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And a recent poll of gun owners indicated that 65 percent of gun owners say they would not register their guns, which could be consistent with O'Rielly's reported poll and is consistent with the experience in Canada, which would mean the registration would do nothing except make criminals of 90 million (give or take a few million) Americans. Yep, sounds like a brilliant idea if your goal is to make criminals of your average gun owner. First threaten to ban a lot of guns and threaten confiscation in CA where 10 percent of the population resides to scare the hell out of people who have seen registration lead to confiscation in England and Australia already, then when you have ensured that most won't register their guns, pass a law requiring registration and viola most gun owners are criminals. Sounds like a win win for gun controllers.
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Old February 9, 2013, 03:50 PM   #15
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It all depends on how the question was asked.
Example:
Are you in favor of all gun sales being subject to a backgound check even if that ment regeristering firearms?
I'm guessing 72% of people would say yes.
Are you in favor of gun registration so the government can confiscate guns in the future?
I'd quessing that 90% of people would say no.
FYI - lots of my non-gun owning friends think that all guns are registered now. It's often difficult to explain that they are not registered. Many also think that is easy for the government to track gun ownership. They don't understand the FFL sales record system or the difficulty in tracking a gun sold 20 years ago.
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Old February 9, 2013, 03:54 PM   #16
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I've had some of the same experience as dlb. I just ask them 'What's this registry you're talking about? Explain it to me'

ETA: Although I think here in NJ there is some registry, at least at the local level, on handguns. We need a permit to purchase a handgun, and it's a 4-part carbon copy form. At least one of the copies gets sent to the local PD. (I'll have to check my paper work later when I get a chance).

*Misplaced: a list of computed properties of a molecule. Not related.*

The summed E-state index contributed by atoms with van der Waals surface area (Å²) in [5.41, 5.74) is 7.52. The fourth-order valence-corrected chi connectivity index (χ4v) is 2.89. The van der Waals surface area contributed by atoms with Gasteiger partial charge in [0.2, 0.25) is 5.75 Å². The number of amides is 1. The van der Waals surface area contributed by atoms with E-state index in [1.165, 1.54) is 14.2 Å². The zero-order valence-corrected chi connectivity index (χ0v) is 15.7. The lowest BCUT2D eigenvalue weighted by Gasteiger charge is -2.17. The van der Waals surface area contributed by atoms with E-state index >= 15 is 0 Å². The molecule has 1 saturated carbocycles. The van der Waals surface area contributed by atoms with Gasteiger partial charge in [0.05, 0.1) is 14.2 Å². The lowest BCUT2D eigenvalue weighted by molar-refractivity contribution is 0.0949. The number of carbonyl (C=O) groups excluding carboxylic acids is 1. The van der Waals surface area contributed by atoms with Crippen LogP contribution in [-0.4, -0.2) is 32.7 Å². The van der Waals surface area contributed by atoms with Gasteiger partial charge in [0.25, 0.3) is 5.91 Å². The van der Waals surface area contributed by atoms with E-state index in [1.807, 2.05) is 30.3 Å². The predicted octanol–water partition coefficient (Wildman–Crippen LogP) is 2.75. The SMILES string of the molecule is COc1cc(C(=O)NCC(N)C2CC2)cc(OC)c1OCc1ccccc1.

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Old February 9, 2013, 07:16 PM   #17
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O'Reilly is making stuff up, again.
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Old February 9, 2013, 07:36 PM   #18
4V50 Gary
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Minister of Propaganda said something about lies. I think our opponents learned it well.

Statistics may be adjusted by how the question was asked. It could be based on a broad interpretation of the present laws. "Do you support the present gun laws?" "Do you support the completion of the yellow 4473 form?"
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Old February 9, 2013, 08:23 PM   #19
BigD_in_FL
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Most people only know what they have been told. Since what they have been told is nothing but lies, what else would you expect from them?
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Old February 10, 2013, 09:48 PM   #20
BIGR
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Yea, I was watching when he said that and I thought there is no way in Heck that that many people favor gun registration. Someone was smoking or eating some good stuff....
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Old February 11, 2013, 04:37 AM   #21
Bud Helms
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Quote:
Originally Posted by Spats McGee
This is what I call "frequently wrong, but never in doubt."
[Lipless]That's a LOT better than the one I had.[/Lipless]

I had "Too right to be wrong." 'Goes along with being illinformed and strongly opinionated.